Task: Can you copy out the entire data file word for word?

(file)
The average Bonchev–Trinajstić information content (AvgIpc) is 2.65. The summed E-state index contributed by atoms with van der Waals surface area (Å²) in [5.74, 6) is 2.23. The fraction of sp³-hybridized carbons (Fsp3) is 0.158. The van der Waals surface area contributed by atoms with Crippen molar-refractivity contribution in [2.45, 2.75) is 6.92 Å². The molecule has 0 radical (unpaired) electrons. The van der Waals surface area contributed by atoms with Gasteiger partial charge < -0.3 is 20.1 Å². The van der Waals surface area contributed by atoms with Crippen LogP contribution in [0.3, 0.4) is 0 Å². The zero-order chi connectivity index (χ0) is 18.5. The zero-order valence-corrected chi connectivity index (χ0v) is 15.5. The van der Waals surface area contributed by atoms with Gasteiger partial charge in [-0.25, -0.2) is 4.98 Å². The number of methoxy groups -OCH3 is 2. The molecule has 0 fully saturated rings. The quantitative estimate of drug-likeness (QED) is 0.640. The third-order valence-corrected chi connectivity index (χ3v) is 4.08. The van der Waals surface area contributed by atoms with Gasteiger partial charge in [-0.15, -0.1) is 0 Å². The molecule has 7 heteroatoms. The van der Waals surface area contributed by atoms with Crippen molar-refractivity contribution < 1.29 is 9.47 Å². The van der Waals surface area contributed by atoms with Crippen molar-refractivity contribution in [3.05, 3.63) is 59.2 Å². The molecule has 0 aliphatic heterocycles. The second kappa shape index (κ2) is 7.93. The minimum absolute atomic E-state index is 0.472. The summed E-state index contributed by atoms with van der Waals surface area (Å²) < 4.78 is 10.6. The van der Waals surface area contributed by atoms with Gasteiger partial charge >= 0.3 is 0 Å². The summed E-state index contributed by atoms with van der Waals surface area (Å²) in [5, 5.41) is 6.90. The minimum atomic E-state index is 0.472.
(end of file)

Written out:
The average Bonchev–Trinajstić information content (AvgIpc) is 2.65. The summed E-state index contributed by atoms with van der Waals surface area (Å²) in [5.74, 6) is 2.23. The fraction of sp³-hybridized carbons (Fsp3) is 0.158. The van der Waals surface area contributed by atoms with Crippen molar-refractivity contribution in [2.45, 2.75) is 6.92 Å². The molecule has 0 radical (unpaired) electrons. The van der Waals surface area contributed by atoms with Gasteiger partial charge < -0.3 is 20.1 Å². The van der Waals surface area contributed by atoms with Crippen LogP contribution in [0.3, 0.4) is 0 Å². The zero-order chi connectivity index (χ0) is 18.5. The zero-order valence-corrected chi connectivity index (χ0v) is 15.5. The van der Waals surface area contributed by atoms with Gasteiger partial charge in [-0.25, -0.2) is 4.98 Å². The number of methoxy groups -OCH3 is 2. The molecule has 0 fully saturated rings. The quantitative estimate of drug-likeness (QED) is 0.640. The third-order valence-corrected chi connectivity index (χ3v) is 4.08. The van der Waals surface area contributed by atoms with Gasteiger partial charge in [-0.15, -0.1) is 0 Å². The molecule has 7 heteroatoms. The van der Waals surface area contributed by atoms with Crippen molar-refractivity contribution < 1.29 is 9.47 Å². The van der Waals surface area contributed by atoms with Crippen molar-refractivity contribution in [3.05, 3.63) is 59.2 Å². The molecule has 0 aliphatic heterocycles. The second kappa shape index (κ2) is 7.93. The minimum absolute atomic E-state index is 0.472. The summed E-state index contributed by atoms with van der Waals surface area (Å²) < 4.78 is 10.6. The van der Waals surface area contributed by atoms with Gasteiger partial charge >= 0.3 is 0 Å². The summed E-state index contributed by atoms with van der Waals surface area (Å²) in [5, 5.41) is 6.90. The minimum atomic E-state index is 0.472.